1. Sun Beam Times Post author

      Thanks Glen,
      Thanks for admitting it will cost more although you claim it is “not major”. You will see in subsequent posts that there is room for about a 5-10% cut in current sanitation bills. Now the poor are facing an increase instead.

      You state it only “works” if it is mandatory. What does “work” mean? to accomplish what goal? To achieve what good for those who are recycling? How does it benefit the single mom who must pay a higher garbage bill and feed 3 kids at the same time? All while she must have once/week garbage pickup and forced to sort out the recycling? What is that accomplishing?

      Yes, let’s have the discussion on the benefits of recycling. What are they in your opinion?

  2. Al

    the quality of lif in a community should not be reduced to solely the economic “cost” of living in a community. to take your logic to its extreme and to call Krisemen and RIce collectivists, and at the same time imply that imrovements to the city should be shouldered by the more well off, since they shouldn’t be taken on by “struggling, vulnerable and voiceless” is disingenious.

    let me also address your invitation to Glen to have a discussion on the benefits of recycling. while you can debate the fiscal cost of a mandatory program, i invite you to consider the non-monetary costs. I grew up here in the city and if you have been here any length of time, i invite you to remember how bad Tampa Bay had become. Ask anyone who fishes or does anything on the water, and they can tell you how wonerful it is to have a clean tampa bay. Efforts such as recyclying improve our quality of life in countless ways including cleaning up our valuable ecosystem and reducing the wate we generate. i know tht doesn’t come free and i am willing to pay the price. BTW, if you ask that mother of 3 kids if she is willingto pay a littel more for a cleaner and more wholesome St Pete for her kids, i think you might be surprised at her answer.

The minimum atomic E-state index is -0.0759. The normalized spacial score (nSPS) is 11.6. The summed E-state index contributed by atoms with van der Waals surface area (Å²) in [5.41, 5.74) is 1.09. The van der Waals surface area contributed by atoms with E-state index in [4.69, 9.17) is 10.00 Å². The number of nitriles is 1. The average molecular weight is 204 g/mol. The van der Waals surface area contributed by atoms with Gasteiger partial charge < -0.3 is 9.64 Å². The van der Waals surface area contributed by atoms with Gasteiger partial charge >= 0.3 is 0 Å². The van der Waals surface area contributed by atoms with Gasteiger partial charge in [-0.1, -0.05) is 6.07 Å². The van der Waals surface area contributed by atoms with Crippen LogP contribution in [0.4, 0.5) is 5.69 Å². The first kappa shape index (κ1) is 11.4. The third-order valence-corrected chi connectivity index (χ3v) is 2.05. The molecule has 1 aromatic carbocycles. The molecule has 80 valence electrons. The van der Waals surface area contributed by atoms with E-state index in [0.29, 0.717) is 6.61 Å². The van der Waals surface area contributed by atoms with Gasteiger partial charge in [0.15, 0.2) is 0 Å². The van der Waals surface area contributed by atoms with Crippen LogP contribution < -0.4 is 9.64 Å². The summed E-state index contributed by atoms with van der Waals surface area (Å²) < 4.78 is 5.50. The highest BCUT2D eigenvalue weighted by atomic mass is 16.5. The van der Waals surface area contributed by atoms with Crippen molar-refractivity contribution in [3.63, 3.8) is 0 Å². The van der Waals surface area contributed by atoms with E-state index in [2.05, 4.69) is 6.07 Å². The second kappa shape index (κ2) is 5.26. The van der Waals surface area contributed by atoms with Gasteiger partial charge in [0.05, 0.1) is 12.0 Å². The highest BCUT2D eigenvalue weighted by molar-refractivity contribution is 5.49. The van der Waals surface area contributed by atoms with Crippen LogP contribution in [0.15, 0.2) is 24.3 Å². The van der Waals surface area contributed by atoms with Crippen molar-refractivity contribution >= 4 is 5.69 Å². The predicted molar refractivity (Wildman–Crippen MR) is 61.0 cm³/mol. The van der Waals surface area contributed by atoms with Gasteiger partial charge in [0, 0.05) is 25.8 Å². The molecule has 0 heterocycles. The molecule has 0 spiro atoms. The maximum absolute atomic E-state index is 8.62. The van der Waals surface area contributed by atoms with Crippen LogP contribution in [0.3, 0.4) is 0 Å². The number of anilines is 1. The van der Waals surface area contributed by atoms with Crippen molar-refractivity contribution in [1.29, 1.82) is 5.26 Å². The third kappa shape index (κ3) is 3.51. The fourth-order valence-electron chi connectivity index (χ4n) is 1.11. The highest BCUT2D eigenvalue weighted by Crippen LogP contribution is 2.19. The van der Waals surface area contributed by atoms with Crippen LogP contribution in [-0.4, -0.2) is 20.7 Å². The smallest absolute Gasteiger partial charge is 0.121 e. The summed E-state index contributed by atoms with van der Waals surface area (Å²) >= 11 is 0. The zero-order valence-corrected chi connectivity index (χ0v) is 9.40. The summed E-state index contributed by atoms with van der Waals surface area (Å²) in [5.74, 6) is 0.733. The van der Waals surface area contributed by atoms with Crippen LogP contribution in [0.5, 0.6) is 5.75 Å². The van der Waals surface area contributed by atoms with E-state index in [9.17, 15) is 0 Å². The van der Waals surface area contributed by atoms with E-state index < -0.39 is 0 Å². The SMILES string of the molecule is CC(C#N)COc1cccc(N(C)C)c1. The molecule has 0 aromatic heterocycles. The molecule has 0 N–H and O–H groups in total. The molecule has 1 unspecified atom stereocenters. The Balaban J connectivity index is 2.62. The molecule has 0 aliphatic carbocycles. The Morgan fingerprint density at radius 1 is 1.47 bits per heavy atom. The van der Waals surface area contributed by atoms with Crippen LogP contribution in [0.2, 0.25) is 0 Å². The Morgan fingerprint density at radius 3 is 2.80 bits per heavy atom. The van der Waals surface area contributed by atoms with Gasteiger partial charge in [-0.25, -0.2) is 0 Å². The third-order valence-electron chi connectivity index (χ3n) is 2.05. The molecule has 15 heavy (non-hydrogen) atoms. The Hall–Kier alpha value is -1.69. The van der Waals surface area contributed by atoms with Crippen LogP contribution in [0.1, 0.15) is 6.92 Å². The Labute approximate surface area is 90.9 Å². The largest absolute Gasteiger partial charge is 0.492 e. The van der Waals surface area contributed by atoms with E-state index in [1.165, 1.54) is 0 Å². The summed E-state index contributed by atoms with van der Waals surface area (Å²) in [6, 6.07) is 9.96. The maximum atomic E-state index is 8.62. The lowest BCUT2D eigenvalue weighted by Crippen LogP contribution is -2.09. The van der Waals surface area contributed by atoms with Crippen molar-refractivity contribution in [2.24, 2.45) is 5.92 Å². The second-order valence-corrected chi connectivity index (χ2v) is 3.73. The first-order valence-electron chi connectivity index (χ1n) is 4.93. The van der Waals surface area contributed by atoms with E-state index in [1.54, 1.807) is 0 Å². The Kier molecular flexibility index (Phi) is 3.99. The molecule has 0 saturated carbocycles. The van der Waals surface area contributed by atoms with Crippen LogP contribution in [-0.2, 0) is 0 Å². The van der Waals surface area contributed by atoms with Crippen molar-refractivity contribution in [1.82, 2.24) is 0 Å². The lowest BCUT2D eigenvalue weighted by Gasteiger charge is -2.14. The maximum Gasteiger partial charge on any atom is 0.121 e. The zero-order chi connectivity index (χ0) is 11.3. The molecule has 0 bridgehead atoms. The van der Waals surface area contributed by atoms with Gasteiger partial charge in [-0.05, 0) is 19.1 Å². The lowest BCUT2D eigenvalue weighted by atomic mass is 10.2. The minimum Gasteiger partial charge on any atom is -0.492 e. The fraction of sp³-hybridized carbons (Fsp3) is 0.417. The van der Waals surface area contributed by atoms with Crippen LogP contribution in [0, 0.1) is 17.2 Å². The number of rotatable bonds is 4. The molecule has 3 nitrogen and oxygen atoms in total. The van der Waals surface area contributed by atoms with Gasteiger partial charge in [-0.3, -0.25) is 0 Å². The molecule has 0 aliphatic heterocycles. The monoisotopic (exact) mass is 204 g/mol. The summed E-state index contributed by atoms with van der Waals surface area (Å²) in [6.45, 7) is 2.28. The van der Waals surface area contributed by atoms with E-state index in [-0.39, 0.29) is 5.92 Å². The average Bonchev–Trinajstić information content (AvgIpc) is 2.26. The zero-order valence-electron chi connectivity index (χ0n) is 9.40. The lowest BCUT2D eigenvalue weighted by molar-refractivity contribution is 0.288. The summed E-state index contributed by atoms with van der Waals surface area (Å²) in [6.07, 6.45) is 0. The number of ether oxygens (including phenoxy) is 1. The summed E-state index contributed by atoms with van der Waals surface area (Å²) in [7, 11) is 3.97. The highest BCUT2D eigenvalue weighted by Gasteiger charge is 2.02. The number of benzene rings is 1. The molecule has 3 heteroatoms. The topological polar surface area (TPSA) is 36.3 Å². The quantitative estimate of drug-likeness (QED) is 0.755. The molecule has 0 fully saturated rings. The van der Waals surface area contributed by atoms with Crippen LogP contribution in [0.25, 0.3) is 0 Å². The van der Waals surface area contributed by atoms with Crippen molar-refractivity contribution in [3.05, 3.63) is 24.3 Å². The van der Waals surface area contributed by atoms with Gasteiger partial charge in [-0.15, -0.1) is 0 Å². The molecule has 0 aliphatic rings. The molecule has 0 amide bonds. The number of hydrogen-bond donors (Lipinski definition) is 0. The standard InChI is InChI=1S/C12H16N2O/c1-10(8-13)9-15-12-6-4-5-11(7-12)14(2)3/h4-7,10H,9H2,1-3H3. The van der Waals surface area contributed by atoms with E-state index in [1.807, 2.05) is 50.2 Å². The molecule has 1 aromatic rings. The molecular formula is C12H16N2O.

thanks for listening

    1. Sun Beam Times Post author

      THank you Al,
      Well, I too have been here nearly all my life. I remember the bad old Bay. You know why it was so dirty? Dumping of sewage from LOCAL GOVERNMENTS into the bay. Took legislative action to stop that and “voila”: reclaimed water.

      Now, how has the bay become so much better without mandatory recycling? If we are making great progress without mandatory recycling, why mandate it now?
      Saying we recycle is not the same as saying we stop littering. In fact, we will have less “clean” electricity by having less garbage to burn in our garbage-electric plant in Mid Pinellas if we divert large quatities to recycling. Recycling itself has its own environmental negative impact…garbage trucks to haul, plants to process, more raw materials to supplement the recycleds.

      I would LOVE to see a poll of poor single mom’s to see if they want to pay extra so the rich environmentalists can fee good about recycling. I know what the answer would be – NO!

      Now, I DO recycle. But it is a choice that I pay extra for. I don’t choose to FORCE others to do it however.

  3. Tom Kulaga

    In an area such as ours, who is to say who does the littering? Is it the tourists or the locals?

  4. Dorine McKinnon

    What was not mentioned in this article is that Pinellas County already recycles the garbage and incinerates it which in turn provides electricity for residents… even to the point of recycling the ashes So what I would like to know is whether this new plan is just a feel good waste of time and money for residents since their garbage is going to the incinerator anyway?